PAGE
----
The AFSCME Colorado council had very few state employees (there's mostly local government here), so they didn't give up much. AFT had several hundred state employees, roughly as many as the SEIU affiliate. The AFT had for over a year been refusing to give their affiliate any support, while SEIU was raiding their members. Instead AFT cut their budget, while holding closed door talks with SEIU. Then they announced the merger and told their affiliate to accept or be cut off from all support. The AFT state affiliate told AFT to shove it, and they dissolved their organization, and went over en masse to CWA. So CWA now has a small base among state employees. CWA is still committed to winning real collective bargaining, but sees it as a long term struggle.

Incidently, the former-AFT-now-CWA group was the only group of state employees with an elected state employee leadership that actually ran the organization. The SEIU affiliate was a front controlled by the international (used to be an independent union, but they were bankrupt when SEIU affiliated them), and as I mentioned, the AFSCME state employee local was a small minority of a bigger council.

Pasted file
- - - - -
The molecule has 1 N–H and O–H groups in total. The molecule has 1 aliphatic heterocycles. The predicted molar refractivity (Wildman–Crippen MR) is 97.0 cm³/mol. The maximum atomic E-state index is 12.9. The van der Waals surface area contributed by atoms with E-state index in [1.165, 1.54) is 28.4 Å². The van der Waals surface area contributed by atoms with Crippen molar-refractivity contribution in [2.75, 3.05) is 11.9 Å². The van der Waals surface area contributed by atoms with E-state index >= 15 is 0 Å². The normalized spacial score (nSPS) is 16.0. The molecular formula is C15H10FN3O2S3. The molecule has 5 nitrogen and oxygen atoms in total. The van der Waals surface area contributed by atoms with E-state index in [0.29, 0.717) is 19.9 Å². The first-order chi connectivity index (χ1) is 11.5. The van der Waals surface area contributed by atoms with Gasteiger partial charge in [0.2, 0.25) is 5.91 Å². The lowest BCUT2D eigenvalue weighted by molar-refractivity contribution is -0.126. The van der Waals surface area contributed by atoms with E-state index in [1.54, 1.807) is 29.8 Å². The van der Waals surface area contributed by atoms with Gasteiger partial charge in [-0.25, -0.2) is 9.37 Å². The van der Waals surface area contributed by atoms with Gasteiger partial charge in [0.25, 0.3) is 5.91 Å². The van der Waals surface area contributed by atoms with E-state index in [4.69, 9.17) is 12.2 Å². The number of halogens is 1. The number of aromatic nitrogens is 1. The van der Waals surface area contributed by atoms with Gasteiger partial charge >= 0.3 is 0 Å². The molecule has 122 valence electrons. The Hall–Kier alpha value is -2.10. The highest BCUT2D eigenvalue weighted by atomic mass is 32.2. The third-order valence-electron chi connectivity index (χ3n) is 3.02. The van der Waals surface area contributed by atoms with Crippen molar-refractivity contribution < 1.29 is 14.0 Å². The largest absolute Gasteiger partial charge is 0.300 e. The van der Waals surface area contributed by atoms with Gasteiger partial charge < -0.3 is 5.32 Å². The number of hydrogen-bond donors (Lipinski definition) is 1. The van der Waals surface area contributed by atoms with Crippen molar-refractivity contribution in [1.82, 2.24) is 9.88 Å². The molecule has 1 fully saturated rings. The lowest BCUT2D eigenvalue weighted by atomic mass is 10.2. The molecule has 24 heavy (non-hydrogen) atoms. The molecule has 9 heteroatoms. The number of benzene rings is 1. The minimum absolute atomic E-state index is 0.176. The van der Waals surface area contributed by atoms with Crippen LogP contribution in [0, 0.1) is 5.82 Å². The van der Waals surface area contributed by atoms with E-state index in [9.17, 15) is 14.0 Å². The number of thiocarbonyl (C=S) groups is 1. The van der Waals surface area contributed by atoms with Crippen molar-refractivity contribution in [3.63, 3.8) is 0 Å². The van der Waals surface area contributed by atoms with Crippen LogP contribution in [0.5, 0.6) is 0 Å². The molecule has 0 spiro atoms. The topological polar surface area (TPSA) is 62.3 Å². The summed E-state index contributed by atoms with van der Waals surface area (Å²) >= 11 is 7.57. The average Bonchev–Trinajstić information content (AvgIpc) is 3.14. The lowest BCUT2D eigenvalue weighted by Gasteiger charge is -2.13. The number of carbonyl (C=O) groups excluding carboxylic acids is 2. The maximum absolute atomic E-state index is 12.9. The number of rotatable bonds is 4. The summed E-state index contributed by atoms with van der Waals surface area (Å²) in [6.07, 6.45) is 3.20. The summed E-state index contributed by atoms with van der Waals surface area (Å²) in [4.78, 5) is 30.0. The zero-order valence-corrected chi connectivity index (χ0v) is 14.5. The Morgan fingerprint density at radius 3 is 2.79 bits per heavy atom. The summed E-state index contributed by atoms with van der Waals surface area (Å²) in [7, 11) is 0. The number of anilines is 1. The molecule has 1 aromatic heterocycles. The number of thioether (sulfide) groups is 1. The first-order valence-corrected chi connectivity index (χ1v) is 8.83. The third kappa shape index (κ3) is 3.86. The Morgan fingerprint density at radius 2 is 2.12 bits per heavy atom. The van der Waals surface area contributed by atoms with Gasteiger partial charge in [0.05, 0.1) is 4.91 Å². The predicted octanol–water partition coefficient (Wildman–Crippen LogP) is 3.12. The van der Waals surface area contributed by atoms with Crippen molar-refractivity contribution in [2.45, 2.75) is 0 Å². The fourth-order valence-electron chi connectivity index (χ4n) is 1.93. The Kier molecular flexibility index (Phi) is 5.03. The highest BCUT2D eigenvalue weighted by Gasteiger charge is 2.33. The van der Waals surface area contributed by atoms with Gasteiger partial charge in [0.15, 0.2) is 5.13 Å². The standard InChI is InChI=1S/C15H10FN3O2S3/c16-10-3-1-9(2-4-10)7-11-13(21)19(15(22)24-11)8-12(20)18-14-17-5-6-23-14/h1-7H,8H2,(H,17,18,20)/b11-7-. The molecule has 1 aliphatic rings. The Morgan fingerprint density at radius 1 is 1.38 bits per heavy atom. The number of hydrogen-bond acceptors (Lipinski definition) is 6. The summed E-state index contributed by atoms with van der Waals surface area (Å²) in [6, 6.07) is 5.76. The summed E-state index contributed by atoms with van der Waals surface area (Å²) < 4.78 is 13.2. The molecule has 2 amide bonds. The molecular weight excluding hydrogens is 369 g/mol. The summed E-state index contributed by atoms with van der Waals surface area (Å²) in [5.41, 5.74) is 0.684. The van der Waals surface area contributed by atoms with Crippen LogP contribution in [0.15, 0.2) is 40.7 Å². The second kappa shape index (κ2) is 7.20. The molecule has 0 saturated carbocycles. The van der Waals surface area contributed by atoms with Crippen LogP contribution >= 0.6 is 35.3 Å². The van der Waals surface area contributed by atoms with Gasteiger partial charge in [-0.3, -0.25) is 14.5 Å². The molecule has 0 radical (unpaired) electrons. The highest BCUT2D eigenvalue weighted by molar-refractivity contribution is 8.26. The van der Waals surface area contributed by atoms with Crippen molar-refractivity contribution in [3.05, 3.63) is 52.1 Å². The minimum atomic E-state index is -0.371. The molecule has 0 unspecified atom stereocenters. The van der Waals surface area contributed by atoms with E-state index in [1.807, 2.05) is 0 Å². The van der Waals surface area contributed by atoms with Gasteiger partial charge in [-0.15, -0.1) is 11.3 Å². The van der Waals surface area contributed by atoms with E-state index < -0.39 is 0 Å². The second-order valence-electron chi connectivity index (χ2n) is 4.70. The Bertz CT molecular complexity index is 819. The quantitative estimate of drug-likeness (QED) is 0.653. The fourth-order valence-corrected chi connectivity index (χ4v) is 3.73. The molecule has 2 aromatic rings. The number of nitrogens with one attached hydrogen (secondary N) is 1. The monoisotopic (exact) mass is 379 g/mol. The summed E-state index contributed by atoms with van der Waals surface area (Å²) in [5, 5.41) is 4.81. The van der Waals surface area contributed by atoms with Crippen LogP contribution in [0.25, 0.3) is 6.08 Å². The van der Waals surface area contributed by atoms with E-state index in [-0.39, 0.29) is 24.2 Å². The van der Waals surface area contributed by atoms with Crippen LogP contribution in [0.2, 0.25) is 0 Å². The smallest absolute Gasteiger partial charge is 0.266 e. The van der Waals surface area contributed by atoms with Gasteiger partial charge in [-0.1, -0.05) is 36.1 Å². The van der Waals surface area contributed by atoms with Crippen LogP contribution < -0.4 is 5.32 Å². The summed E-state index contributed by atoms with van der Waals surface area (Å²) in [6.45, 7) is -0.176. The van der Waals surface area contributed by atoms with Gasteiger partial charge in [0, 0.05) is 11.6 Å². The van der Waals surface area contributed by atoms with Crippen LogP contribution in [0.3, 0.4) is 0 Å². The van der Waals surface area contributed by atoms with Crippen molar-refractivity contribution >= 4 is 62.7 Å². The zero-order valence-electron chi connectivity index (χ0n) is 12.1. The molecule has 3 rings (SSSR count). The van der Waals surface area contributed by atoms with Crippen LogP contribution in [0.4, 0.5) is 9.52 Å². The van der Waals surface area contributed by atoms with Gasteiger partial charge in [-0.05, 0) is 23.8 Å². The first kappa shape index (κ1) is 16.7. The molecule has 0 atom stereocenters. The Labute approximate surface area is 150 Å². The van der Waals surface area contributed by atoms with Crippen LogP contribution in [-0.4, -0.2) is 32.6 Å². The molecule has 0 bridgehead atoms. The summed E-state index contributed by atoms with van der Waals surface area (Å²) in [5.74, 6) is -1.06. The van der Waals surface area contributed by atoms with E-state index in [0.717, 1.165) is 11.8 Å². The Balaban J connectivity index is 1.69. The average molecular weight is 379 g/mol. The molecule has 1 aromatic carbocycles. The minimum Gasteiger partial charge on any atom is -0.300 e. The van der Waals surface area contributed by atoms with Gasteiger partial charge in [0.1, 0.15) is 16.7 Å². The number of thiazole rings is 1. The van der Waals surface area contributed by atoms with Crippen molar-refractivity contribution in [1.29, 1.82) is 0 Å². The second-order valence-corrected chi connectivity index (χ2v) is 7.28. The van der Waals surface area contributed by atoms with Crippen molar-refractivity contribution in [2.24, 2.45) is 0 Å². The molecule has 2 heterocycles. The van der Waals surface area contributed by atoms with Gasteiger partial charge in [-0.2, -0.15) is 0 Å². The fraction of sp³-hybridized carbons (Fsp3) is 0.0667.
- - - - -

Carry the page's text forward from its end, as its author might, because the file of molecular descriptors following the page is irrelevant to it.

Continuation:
Colorado WINS is a typical SEIU top-down operation. The merger agreement sets up a committee of 4 bureaucrats, 2 from SEIU, 1 from AFT, and 1 from AFSCME to run it. None of these officials actually live in Colorado. An SEIU appointed dictator who lives in Oakland has day to day control. (They should have called it "Oakland WINS.") A convention is supposed to be held next year. But that time, the Stern Gang will have picked the leaders and rigged the elections.

SEIU sent in a hundred organizers to get petitions signed for this bureaucratic frankenstein. There are no local chapters or real organizing committees. Its a bureaucratic staff driven campaign. SEIU, because of its ties to the governor, has been getting support from department managers.

SEIU staff on the campaign has been told that the "partnership" message means that we should support making it easier for managers to fire workers, that "we don't do representation", that workers with grievances are bad workers who deserve to be fired, and that we should get "shiny happy workers" to be the leaders. In other words, SEIU's vision of unionism is not about workers fighting for their rights. It's a lovefest between management and union bureaucrats.

The SEIU locals here are lead by Stern loyalists. Membership meetings are rarely held. Everything is controlled by staff. There's a culture of fear and intimidation. In other words, typical Stern Gang locals.
In over 20 years in the labor movement, I've never met a more cynical, hypocritical, and vicious group of opportunists. They will say and do anything.